He took two deep swallows of the water. “Angel,” he said, as she drew the cup away and set it on the nightstand. “It fits.”

She looked down, unsure of the compliment and suddenly nervous. She walked to the low oak chest to retrieve the bandaging and dishpan. “And you are…”

“Nick Dalton, ma’am.” His eyes slid shut as she whirled to face him. A cynical smile touched his lips. “I see…you’ve heard of me.”

A killer. A gunfighter. A ruthless mercenary. What was he doing with these children? She’d heard of him, all right, bits and pieces, whispers at the back fence. Gossip, mainly. And the stories consisted of such variation there was no telling what was true and what wasn’t.

She’d heard. She just hadn’t expected him to be so handsome. Hadn’t expected to see kindness in his eyes. Hadn’t expected to have him show up on her doorstep carrying a piece of lead in him, and with three children in tow. She forced herself to respond through stiff lips. “Heard of you? Who hasn’t?”

He met her challenging stare. “I mean you no harm.”

She remained silent, and he closed his eyes once more. His hands rested on the edge of the sheet, and Angela noticed the traces of blood on his left thumb and index finger. He’d tried to stem the blood flow from his right side as he rode. “I’m only human, it seems, after all,” he muttered huskily. “Not a legend tonight. Just a man.”

He was too badly injured to be a threat, and somehow, looking into his face, she found herself trusting him despite his fearsome reputation. She kept her expression blank and approached the bed with the dishpan and the bandaging tucked beneath her arm. She fought off the wave of compassion that threatened to engulf her. It was too dangerous. When she spoke, her tone was curt. “A soldier of fortune, from what I hear.”

He gave a faint smile. “Things aren’t always what they seem, Miss Bentley.”

I hope you’ve enjoyed this peek into what makes my heroes ‘tick.’ For more information and excerpts, I semi-maintain two blogs for your reading pleasure.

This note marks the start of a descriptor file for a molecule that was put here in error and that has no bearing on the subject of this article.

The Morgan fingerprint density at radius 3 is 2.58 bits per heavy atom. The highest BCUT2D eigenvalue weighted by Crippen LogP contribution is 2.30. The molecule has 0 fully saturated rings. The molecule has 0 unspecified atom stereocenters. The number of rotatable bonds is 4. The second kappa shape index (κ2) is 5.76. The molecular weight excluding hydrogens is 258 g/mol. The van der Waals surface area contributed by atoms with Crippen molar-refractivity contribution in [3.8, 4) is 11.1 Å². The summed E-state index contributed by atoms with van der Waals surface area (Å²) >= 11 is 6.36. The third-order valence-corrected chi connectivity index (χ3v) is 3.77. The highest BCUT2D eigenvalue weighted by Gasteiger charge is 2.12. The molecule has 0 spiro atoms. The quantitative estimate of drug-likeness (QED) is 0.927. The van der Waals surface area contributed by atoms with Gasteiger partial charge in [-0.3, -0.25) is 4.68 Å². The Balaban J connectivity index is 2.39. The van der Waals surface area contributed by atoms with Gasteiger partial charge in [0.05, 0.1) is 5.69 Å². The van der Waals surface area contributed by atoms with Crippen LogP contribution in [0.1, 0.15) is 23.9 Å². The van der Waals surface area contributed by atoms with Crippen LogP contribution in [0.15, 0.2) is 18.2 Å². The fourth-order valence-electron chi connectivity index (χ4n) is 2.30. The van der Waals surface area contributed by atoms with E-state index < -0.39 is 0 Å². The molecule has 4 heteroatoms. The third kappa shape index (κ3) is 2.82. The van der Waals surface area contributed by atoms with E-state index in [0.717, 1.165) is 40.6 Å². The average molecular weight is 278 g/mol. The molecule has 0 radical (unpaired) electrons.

http://www.cherylpiersonbooks.blogspot.com is my writing tips and news blog, and
http://www.westwindsromance.blogspot.com is my western historical blog. You can visit my website at http://www.cherylpierson.com


Thanks for reading! Please leave a comment!


Tina Donahue said...

I love wounded heroes. And if the fan mail I receive is any indication, readers also like heroes like this. Makes them seem so real. Great post, Cheryl! :)

Cheryl Pierson said...

Thanks, Tina! I love them, too. In fact, I wrote a short story one time where the hero wasn't wounded. I just couldn't let it pass. I had to go back and make him recovering from rescuing puppies in a fire. LOL

Adele Dubois said...

I also love wounded heroes! The pain and angst makes for great characterizations.

Good post, Cheryl! Best of luck with your releases.


Cheryl Pierson said...

Hi Adele,

Thanks so much for popping over and leavinga comment. I'm right there with you about the pain and angst factor. And I love to read books by others that include a wounded hero.


Celia Yeary said...

Cheryl--I totally agree with the description of a "Cheryl Pierson" novel. And that's just the best thing, a good "brand," something we're all looking for but might not quite be able to put into words. What you do, you do best, and someday you will hit it big--I promise.
This must be a popular site, the Sweet and Sexy Divas--this is the second time I've visited here this week--Keep up your good work and write from your heart. Celia

Cheryl Pierson said...

Hi Celia,

Thank you so much for always being so supportive and such a dear friend. And congratulations to you on your wonderful review from TRS for TEXAS TRUE! YOU ROCK, CELIA!


Sarah J. McNeal said...

Lordy Cheryl, your broken heroes also have the marvelous capacity for recovery, too. They would still make love to a woman if they had to crawl over catus with bullet holes in their chests to get their heroines and show her their love.